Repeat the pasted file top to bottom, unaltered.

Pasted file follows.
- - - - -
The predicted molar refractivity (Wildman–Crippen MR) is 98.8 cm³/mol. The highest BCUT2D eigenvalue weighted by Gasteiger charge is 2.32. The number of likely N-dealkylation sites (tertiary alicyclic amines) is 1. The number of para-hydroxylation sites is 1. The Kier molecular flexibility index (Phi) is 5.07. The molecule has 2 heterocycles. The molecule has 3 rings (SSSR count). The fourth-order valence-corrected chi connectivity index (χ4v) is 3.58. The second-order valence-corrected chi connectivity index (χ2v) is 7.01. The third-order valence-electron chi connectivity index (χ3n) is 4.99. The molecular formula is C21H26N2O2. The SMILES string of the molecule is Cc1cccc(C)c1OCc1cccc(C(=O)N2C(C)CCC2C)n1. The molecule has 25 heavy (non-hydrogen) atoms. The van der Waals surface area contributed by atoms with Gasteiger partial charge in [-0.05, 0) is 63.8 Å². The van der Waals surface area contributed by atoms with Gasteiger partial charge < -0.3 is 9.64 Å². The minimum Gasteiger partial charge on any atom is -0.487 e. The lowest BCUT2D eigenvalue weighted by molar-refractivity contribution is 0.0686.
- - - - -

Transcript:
The predicted molar refractivity (Wildman–Crippen MR) is 98.8 cm³/mol. The highest BCUT2D eigenvalue weighted by Gasteiger charge is 2.32. The number of likely N-dealkylation sites (tertiary alicyclic amines) is 1. The number of para-hydroxylation sites is 1. The Kier molecular flexibility index (Phi) is 5.07. The molecule has 2 heterocycles. The molecule has 3 rings (SSSR count). The fourth-order valence-corrected chi connectivity index (χ4v) is 3.58. The second-order valence-corrected chi connectivity index (χ2v) is 7.01. The third-order valence-electron chi connectivity index (χ3n) is 4.99. The molecular formula is C21H26N2O2. The SMILES string of the molecule is Cc1cccc(C)c1OCc1cccc(C(=O)N2C(C)CCC2C)n1. The molecule has 25 heavy (non-hydrogen) atoms. The van der Waals surface area contributed by atoms with Gasteiger partial charge in [-0.05, 0) is 63.8 Å². The van der Waals surface area contributed by atoms with Gasteiger partial charge < -0.3 is 9.64 Å². The minimum Gasteiger partial charge on any atom is -0.487 e. The lowest BCUT2D eigenvalue weighted by molar-refractivity contribution is 0.0686.